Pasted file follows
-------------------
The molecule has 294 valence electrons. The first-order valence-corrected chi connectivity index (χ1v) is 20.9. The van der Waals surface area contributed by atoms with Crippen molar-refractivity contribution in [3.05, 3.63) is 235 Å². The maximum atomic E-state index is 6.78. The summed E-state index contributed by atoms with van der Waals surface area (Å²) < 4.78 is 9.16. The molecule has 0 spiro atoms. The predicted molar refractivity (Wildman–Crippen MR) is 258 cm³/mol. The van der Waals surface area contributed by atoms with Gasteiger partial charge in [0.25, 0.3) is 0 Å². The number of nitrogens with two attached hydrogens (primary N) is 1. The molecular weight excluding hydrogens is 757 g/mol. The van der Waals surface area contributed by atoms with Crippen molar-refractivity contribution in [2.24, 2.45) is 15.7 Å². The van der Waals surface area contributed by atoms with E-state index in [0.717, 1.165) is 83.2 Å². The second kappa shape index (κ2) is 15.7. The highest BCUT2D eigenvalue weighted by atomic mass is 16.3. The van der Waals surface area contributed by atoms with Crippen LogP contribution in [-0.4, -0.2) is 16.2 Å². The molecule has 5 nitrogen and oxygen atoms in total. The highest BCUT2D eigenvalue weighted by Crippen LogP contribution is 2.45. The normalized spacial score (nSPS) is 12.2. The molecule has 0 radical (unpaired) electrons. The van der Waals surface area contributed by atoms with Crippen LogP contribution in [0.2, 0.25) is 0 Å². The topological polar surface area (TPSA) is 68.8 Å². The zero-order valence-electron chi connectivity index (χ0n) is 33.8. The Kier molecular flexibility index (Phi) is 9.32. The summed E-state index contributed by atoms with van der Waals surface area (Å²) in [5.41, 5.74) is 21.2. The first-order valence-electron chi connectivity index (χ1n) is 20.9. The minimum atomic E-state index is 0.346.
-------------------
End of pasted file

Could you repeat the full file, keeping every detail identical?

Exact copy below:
The molecule has 294 valence electrons. The first-order valence-corrected chi connectivity index (χ1v) is 20.9. The van der Waals surface area contributed by atoms with Crippen molar-refractivity contribution in [3.05, 3.63) is 235 Å². The maximum atomic E-state index is 6.78. The summed E-state index contributed by atoms with van der Waals surface area (Å²) < 4.78 is 9.16. The molecule has 0 spiro atoms. The predicted molar refractivity (Wildman–Crippen MR) is 258 cm³/mol. The van der Waals surface area contributed by atoms with Gasteiger partial charge in [0.25, 0.3) is 0 Å². The number of nitrogens with two attached hydrogens (primary N) is 1. The molecular weight excluding hydrogens is 757 g/mol. The van der Waals surface area contributed by atoms with Crippen molar-refractivity contribution in [2.24, 2.45) is 15.7 Å². The van der Waals surface area contributed by atoms with E-state index in [0.717, 1.165) is 83.2 Å². The second kappa shape index (κ2) is 15.7. The highest BCUT2D eigenvalue weighted by atomic mass is 16.3. The van der Waals surface area contributed by atoms with Crippen LogP contribution in [-0.4, -0.2) is 16.2 Å². The molecule has 5 nitrogen and oxygen atoms in total. The highest BCUT2D eigenvalue weighted by Crippen LogP contribution is 2.45. The normalized spacial score (nSPS) is 12.2. The molecule has 0 radical (unpaired) electrons. The van der Waals surface area contributed by atoms with Crippen LogP contribution in [0.2, 0.25) is 0 Å². The topological polar surface area (TPSA) is 68.8 Å². The zero-order valence-electron chi connectivity index (χ0n) is 33.8. The Kier molecular flexibility index (Phi) is 9.32. The summed E-state index contributed by atoms with van der Waals surface area (Å²) in [5.41, 5.74) is 21.2. The first-order valence-electron chi connectivity index (χ1n) is 20.9. The minimum atomic E-state index is 0.346.